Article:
With a fall election looking more likely every day, the Conservatives are getting tough on drugs, and canceling the few programs that are actually working to deal with them.
After spending the past few years attempting to convince the Canadian public that they are actually centre-right moderates, the Harper government is pulling out the raw meat to throw to the most rabid members of the Reform/Canadian Alliance base. But with dropping crime rates in almost every part of the country the Conservatives are grasping at straws. A year ago the Conservatives introduced their new drug strategy, a $65 million plan that read like something out of the Republican Party playbook. The plan included stiffer jail sentences, increased funding for law enforcement and a television campaign telling kids to “say no to drugs.” But as with abstinence-only sex education the Conservatives offered nothing to help the thousands of Canadians who are already addicted to hard drugs like heroin – except for the possibility of jail time.
Now Conservatives are poised to cancel Insite, the safe injection site in Vancouver’s infamous downtown east side. It’s one of the few programs that has actually had success in mitigating the damage caused by hard drugs.
The problem with the Conservative’s Ronald Reagan approach to drug use is that it ignores one of the key facts that has rendered the so-called “war on drugs” completely unconquerable. The fact is that no matter how many public service announcements warn children that drugs will turn their brains into scrambled eggs and no matter how stiff the mandatory minimum sentence is for those convicted of drug possession, people will continue to use.
One need look no further than our neighbour to the south to see what an abject failure the Reagan approach has been. The United States, despite spending billions of dollars of fighting drugs with police and military force still has one of the highest rates of drug use in the world.
For most people drugs are chemical compounds, which are not inherently evil in themselves, but whose effects on those who use and abuse them are. But for people like Tony Clement it is the drugs themselves that are inherently evil, and for the hard rightwing base of the former Reform/Alliance, sin must be punished. The problem with this irrational view is that the “cure” is worse than the sickness. While we may be taking the high “moral” ground against drugs; drug addicts are overdosing in our streets, catching and spreading HIV in our prisons.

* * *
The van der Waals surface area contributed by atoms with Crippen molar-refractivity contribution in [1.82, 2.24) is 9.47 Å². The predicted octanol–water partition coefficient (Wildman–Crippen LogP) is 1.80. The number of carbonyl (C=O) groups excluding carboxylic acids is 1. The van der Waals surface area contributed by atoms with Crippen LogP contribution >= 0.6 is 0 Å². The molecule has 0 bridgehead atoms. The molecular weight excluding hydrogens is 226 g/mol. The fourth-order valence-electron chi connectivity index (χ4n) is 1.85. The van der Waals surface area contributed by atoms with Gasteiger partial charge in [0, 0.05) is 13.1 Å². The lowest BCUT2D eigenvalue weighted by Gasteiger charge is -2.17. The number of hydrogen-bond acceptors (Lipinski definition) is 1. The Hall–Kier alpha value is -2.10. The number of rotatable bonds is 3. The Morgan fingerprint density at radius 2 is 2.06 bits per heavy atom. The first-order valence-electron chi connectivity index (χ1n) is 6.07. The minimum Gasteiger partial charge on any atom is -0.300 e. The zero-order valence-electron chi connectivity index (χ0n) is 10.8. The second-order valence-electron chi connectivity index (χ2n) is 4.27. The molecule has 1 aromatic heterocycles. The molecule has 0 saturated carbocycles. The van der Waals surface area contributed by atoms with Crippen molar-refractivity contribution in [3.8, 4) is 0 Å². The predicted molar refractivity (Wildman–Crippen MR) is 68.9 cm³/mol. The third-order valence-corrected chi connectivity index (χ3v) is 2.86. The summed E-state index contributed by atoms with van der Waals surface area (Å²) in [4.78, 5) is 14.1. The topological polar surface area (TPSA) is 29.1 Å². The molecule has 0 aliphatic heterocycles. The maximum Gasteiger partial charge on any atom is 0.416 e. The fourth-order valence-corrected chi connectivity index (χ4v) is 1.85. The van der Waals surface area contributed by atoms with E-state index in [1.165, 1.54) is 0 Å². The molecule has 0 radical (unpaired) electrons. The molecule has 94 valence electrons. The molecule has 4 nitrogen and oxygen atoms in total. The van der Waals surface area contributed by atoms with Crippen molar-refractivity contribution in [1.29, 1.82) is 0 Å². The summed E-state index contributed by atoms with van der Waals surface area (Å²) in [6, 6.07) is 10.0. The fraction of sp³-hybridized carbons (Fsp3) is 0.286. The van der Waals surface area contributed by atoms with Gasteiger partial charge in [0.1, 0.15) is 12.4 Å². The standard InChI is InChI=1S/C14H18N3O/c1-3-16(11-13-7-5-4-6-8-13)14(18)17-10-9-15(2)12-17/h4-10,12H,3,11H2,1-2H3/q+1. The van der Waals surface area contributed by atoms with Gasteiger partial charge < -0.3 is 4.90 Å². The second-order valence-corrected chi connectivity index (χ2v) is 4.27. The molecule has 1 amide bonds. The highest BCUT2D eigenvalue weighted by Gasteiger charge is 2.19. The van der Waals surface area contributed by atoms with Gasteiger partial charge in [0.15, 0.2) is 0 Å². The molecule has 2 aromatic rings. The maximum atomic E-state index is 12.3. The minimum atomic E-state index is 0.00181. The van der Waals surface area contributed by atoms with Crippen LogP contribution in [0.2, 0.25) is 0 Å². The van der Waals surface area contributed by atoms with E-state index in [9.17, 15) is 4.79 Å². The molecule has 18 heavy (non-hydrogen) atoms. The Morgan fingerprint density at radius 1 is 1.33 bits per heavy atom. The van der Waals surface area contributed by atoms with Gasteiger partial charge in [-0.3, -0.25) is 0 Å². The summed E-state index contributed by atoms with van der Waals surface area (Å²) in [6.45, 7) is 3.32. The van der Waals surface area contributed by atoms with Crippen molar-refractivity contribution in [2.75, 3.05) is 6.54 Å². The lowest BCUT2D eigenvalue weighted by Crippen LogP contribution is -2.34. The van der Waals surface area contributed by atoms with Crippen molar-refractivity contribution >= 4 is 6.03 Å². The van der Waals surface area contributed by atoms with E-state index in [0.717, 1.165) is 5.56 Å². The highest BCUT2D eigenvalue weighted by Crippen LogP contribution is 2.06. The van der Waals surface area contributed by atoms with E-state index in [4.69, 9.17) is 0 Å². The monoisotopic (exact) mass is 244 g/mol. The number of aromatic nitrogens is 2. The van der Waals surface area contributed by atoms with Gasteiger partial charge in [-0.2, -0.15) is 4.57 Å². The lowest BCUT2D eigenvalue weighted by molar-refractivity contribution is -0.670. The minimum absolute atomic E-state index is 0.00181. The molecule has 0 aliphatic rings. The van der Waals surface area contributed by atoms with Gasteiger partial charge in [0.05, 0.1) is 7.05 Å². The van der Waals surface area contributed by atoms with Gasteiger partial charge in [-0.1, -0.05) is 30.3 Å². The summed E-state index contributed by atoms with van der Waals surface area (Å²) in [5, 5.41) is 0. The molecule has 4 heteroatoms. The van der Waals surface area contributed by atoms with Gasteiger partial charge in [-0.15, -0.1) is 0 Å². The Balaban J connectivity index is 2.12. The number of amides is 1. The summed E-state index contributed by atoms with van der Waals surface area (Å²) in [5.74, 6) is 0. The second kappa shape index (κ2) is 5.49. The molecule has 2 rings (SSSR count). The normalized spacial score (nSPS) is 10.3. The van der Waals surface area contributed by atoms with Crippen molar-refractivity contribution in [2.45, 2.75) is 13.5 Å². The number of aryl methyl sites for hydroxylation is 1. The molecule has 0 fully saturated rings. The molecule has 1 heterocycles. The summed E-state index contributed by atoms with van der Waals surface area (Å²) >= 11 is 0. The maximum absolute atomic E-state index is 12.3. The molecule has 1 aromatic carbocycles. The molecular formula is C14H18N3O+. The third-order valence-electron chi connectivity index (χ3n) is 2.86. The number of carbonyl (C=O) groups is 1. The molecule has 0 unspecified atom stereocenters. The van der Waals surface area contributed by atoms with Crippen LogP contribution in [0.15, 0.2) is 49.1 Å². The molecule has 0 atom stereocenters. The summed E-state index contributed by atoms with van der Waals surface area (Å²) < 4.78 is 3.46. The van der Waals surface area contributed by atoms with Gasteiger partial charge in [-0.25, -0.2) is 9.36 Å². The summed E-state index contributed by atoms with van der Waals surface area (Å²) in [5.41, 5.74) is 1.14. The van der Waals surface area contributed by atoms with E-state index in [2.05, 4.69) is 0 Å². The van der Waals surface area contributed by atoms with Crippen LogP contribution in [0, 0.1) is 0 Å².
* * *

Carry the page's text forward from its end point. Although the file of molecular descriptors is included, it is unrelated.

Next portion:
But for health minister Clement drug addicts deserve what they get. People like him worry that without the increased risk of HIV/AIDS, overdose, and hepatitis, heroin addiction might become attractive. As if the unemployment and homelessness that come on the heels of this affliction are not serious enough. He’d rather see Canadians die, and teach them a lesson, then do his job by protecting the Canadian public’s health.
Like the Conservative attitude towards drugs, heroin addiction is not rational. It takes a certain mix of depression and desperation to stick a needle in your own arm searching for a high. People who are in the state need help, not punishment – treatment not incarceration.
Unsurprisingly every other party in the House of Commons has lined up against the Conservatives on this issue.
Liberal Deputy Leader, Michael Ignatieff put it quite well saying, “we believe this is not an ideological question, it’s a scientific question. We take drug addiction very seriously; we don’t condone it. The Insite safe injection sites have proven their worth under careful, controlled circumstances they can save lives, and that’s what it’s about. Mr. Clement thinks it’s an ideological matter, I don’t think it is, I think it’s a public health matter.”
The ravages of heroin, which stalks urban slums across our country, has left Vancouver’s downtown eastside with HIV/AIDS rates comparable to those in sub-Saharan Africa. While AIDS is no more acceptable in Capetown than Vancouver, the Canadian government has a moral imperative and fundamental duty to help fight this disease where it occurs in its own cities.
Obviously the Canadian government’s number one priority should be helping people who wish to get off heroin to kick their habits. But the Canadian government also has a responsibility to those still deep in the throws of addiction.
The Insite safe injection center has had a positive effect on the surrounding community, providing addicts with a safe place to inject, helping to prevent the spread of HIV and other diseases.
Since it opened in 2003, almost 1,000 people have overdosed at the Insite clinic and none of them died. Had those overdoses happened in the street many of them would have been fatal.
Harm reduction facilities are an important first step in getting people off drugs, a first contact point between addicts and the healthcare system, where addicts can access addiction counseling and referrals to detox programs.
Not only have all of Canada’s opposition parties endorsed the harm reduction approach, so has the World Health Organization, the Vancouver police department, the United Nations Joint Program on HIV/AIDS and 80 per cent of medical doctors in Canada.
By putting the possibility of short-term political gain ahead of doing his job, protecting the health and safety of Canadians, Tony Clement has shown that he is the one who is truly unethical.